Charlotte developers are building apartments as fast as they can, and it seems as though nothing can slow the boom. But at a real estate forum this week, some potential cracks in the apartment-building juggernaut showed.
Although developers were almost universally optimistic – the word “rosy” was used at least twice, as was the phrase “golden age for multifamily” – they also showed they’re keeping their eyes open for trouble down the road.
To be clear: No one is suggesting the city’s record apartment boom is close to over. There are more than 10,400 apartment units under construction in Charlotte, according to Real Data, and about the same number planned. Vacancy rates are low, and developers from some of Charlotte’s biggest apartment firms said at the Bisnow forum that they aren’t having any trouble raising rents. The days of big concessions, like a month or two of free rent to lure tenants, are gone.
“Everything looks rosy from a projection standpoint. There’s nothing to suggest, here’s a cliff we’re all marching toward like lemmings,” said Lou Davis, director of investment for Cortland Partners.
But behind the optimism, some possible trouble spots lurk. Here are four factors that could slow the Charlotte apartment boom:
Supply and demand
Factors such as a rapidly falling homeownership rate and the influx of millennials to cities have driven up demand for apartments. But even though the Charlotte market is absorbing new apartments briskly, at some point, the most basic economic laws still have to come into play.
“Whenever you hear the story of there’s been a paradigm shift and the old numbers don’t apply, I just don’t believe that. At some point, the old supply and demand numbers have to go back in line,” said Grey Poole, co-founder of Selwyn Property Group, which develops boutique apartment projects. His firm is starting to focus on for-sale developments, in a shift away from apartments.
Although some of the developers predicted we’re still far away from having too many apartments, others weren’t quite so sanguine. Ben Yorker, of Northwood Ravin, predicted we’ll hit oversupply sooner rather than later.
“I would predict to see some oversupply sooner than a lot of the folks we’ve heard today,” said Yorker. “I hope I’m wrong.... I think we’re in some of the later innings, to be honest.”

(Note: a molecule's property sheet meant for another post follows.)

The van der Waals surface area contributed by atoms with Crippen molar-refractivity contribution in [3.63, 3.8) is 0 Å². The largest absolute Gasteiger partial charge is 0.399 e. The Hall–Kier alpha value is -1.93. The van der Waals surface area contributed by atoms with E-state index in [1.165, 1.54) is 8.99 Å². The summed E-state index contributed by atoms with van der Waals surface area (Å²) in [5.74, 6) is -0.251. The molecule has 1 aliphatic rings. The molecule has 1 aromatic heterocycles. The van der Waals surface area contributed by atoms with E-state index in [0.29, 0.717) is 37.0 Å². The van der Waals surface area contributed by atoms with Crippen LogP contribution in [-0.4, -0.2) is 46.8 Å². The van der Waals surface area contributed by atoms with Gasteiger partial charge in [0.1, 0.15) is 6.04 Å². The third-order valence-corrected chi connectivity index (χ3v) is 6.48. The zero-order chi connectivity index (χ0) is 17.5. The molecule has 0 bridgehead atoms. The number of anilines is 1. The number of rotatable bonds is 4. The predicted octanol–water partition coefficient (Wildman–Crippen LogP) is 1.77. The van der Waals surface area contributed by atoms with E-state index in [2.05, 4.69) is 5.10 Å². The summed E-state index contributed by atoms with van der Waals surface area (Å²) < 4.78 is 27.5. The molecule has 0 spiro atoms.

Real Data forecasts the vacancy rate could climb from 6.7 percent to 8 percent as more apartments hit the market. That would still be well below the vacancy rate in February 2010, which hit 13.6 percent.
Rising costs for land
Urban, infill development is all the rage right now. Developers are looking to buy and redevelop tracts of land that are close to the city’s core, building dense, mixed-use buildings and apartments meant to lure young, college-educated workers willing to pay a premium.
But with all of those developers vying for the same sites, finding an attractive infill parcel isn’t so easy anymore.
“Those land costs are rapidly escalating,” said Poole. “We’re chasing the same sites, so we’re driving up the costs”
“One has to be willing to work more, work harder to get good sites,” he said. “It’s just not the layup we were all used to maybe three or four years ago.”
As costs rise, developers have to charge tenants higher rents to justify funding a given project. That means the market will likely be pressured to keep rents high, especially for new, infill projects.
Difficulty finding skilled labor
Something else that’s getting harder to find in the building boom: qualified hands to build all those new apartments. Many contractors laid off large numbers of workers during the downturn, and staffing up for the boom has been slow going.
“The number of people that are walking on your property and hanging the first piece of drywall they’ve ever hung is significant,” said Ben Collins, of Crescent Communities. He said the company is having to add more time to construction schedules and plan for more contingencies to deal with the labor shortage.
“There’s just not enough labor to do all the jobs, especially when there’s a crane on every corner,” said Davis. He said competition for skilled subcontractors is increasing. “Someone else will come and say, ‘I’ll give you $5 an hour more to work on our site.’ ”
With less labor available to handle the construction glut, developers will have to either pay more or slow down projects – both costly propositions.
A herd mentality
One feature of the apartment boom that’s not hard to miss: A lot of the new buildings look alike, and development is focused in the same popular neighborhoods, such as South End, Plaza Midwood and NoDa.
“There are a lot of developments that are very similar, in the same location,” said Yorker. The new construction is heavily concentrated in a few areas, targeting upper-end renters with similar apartments, amenities and designs. One reason, Yorker said, is that’s what lenders are funding right now.
But, as Yorker pointed out, demand is not homogenous. There are all kinds of renters out there, seeking apartments at different prices, in different locations and of different designs. If the market gets too concentrated in a few niches, a shift in demand away from those niches could spell trouble.
“We kind of keep getting forced into this box,” said Yorker. “All the capital is flooding in, but it’s chasing a small subset of opportunities...It’s created this funnel where the amount of sites of viable opportunities get whittled down to this small subset of deals that resemble one another.”